From the Editor

June 4, 2003

This spring, I had the opportunity to listen to two great writers when they visited campus. Kathleen Norris is the best-selling author of Amazing Grace, Dakota and The Cloister Walk, books that have been on my bedside table for years. She was a visiting guest author at Art & Soul, Baylor's spring religious faith and literary art festival. Later, I had a personal visit with Horton Foote, the renowned American playwright (see interview on page 34). Both shared wisdom and insight that come only from years of persevering at their craft, and I soaked up every word. 
Norris reminded us that as writers, we always lie to ourselves in the first draft. She described a poem she wrote that took three years to finish, in large part because she finally realized "I had told a lie in the poem. And then I had to look deeper into another lie." Practice patience in your writing, she said. Learn "to wait, attentively. If you rush to finish the poem, you can kill it." 
Back at my desk a few days later, I read through Dawn McMullan's cover story on Dr. M. David Rudd's suicidology research. A statistic she included jumped off the page at me: In the past three decades, the number of people ages 15 to 24 who have committed suicide has tripled. More than a disturbing trend, it strikes at the very heart of our nation's future. Dr. Rudd's research on why America's young people are killing themselves is explored in "Matters of life & death," beginning on page 42.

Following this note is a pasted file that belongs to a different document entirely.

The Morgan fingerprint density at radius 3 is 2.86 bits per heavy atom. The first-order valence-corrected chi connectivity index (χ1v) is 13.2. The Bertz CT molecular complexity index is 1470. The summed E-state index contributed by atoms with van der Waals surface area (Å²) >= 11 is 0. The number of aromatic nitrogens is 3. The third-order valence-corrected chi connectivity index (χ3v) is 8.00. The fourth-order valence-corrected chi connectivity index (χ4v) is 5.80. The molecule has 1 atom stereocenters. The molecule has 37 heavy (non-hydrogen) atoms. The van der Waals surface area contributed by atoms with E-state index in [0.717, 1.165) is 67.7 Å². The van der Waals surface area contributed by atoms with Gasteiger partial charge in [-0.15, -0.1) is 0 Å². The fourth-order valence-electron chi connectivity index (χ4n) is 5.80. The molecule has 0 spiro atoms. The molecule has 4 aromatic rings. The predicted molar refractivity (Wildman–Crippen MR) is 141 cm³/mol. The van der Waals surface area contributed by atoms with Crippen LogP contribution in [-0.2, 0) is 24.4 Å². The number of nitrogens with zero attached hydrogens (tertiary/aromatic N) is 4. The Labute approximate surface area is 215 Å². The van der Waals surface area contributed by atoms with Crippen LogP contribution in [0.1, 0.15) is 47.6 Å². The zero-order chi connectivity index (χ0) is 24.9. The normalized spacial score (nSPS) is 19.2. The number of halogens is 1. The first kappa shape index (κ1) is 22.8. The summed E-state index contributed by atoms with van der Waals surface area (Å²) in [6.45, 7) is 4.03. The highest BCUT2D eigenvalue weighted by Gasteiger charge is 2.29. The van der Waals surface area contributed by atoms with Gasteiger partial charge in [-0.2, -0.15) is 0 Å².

As a writer and mother of three sons, it struck me that there might be a connection between Dr. Rudd's research and Norris' advice. Nothing requires more creativity than the rearing of children. As parents, we are given these inestimable gifts and the responsibility to nurture them into the people God intends them to be. Along the way, we make many errors. We discover -- often years after the fact -- the "lies" about good parenting we perpetrated, either because we inherited them from our parents or developed them on our own. Especially with first children, it seems, the error is in expecting too much. Birth-order studies show that the first child often is a Type-A personality, a high achiever, driven and serious. 
Maybe as parents we need to slow down and learn to "wait attentively," as Norris says of her creative process. It's a lot of pressure to put on a young person's shoulders, this urgency to be involved in all things and to do all things well. I am reminded of the saying: "God isn't finished with me yet." If it brings us comfort to believe that for ourselves, surely we need to assure our children of the same.
If we rush to finish the child, I fear we can do much harm.

Work in progress,

Vicki Marsh Kabat